Rap Reduplication

I love rap and hiphop. In addition to being a great example of how different cultural traditions can combine to create a uniquely American art form and fun to listen to (I don’t get much chance to stretch my English-major chops these days) it’s often a carrier of linguistic change. I mentioned one example of this earlier, when I was discussing language games and in-group/out-group language. But I’ve recently noticed another interesting linguistic phenomena in rap that you don’t really see in English very often: reduplication.

Whose work displays metrical complexity, rich cultural/literary/historical allusions and healthy lashing of dirty jokes? Trick question! It’s both. Man, I hope nobody in the future tries to claim that Jay-Z was actually Dick Chaney in disguise…
Reduplication is one of my favorite linguistic phenomena and a great example of a autological word. Basically, reduplication is a linguistic phenomena where you say the same thing twice. It’s also one of those rare phonological phenomena that are semantically meaningful. There are lots of ways to interpret what saying something twice means, but you there are a couple of pretty popular choices:

  • Probably the best English example is “Like like”, as in “I like him, but I don’t like like him.” It seems to serve as some sort of deintensifier (Yeah I just made that word up. Deal with it.) or to disambiguate between two possible meanings of the same word. It seems to serve to narrow the scope of the base word. So, “like-like” is a type of “like” and “holiday holiday” is a type of “holiday”. Apparently there’s a similar relationship in Italian and French (see comments).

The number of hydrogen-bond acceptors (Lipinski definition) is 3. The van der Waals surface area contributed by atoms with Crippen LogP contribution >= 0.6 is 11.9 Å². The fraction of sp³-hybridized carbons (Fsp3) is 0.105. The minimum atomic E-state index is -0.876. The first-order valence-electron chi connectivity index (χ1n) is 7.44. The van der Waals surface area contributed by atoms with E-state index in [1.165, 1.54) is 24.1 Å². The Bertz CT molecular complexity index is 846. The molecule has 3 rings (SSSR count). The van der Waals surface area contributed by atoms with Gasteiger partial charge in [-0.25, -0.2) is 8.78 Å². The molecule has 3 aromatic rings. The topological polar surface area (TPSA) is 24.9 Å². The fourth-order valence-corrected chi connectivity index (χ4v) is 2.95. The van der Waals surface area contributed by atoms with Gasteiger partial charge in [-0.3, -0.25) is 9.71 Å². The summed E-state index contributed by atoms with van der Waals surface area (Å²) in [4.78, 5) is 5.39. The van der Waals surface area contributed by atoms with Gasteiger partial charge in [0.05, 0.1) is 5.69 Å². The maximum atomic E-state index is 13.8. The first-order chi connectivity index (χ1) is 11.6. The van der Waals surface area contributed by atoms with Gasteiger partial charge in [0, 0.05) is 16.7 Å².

• In Koasati, (and Cree as well apparently) it’s used to indicate a repeated action. So it would be like if I said “cut-cut” in English to mean that I chopped something finely instead of cutting a piece off of  something.
  • In Mandarin it’s an almost juvenile marking, used to indicate “cuteness” or “smallness”. (You can see this in Hebrew as well.) You’ll sometimes see this in English, too, particularly from children.  If you hang out with young kids, keep your ears peeled for things like “bunbun” for “bunny”.
  • On the other, Mandarin also uses reduplication to indicate plurality. Khmer is another language that does this, and I think Japanese does as well. So that’s things like “bird” for one bird and “birdbird” or “bir-bird” for a flock of birds.
  • Finally, and this is what I think’s going on in rap, you’ll see reduplication to intensify things. Like I’d say a “red red” is a really intense red, or that someone who’s “short short” is really tiny.

I’ve been noticing this particularly with “truetrue”.  You can hear it in Chamillionare’s “I’m true”, both as “I’m true, I’m true” and “true true” in verse two. And Lil Wayne’s “My Homies Still” is absolutely rife with reduplication. You’ve got “click click” in the first line, and in verse four (which is Big Sean’s) you’ve got these lines:

Whoa, okay, boi this here’s what I do do
Got your sister dancing, not the kind that’s in a tutu
Got me in control, no strings attached, that’s that voodoo
She said can’t nobody do it better, I tell her, true true yep ***** true true
True true, my my bro bro say…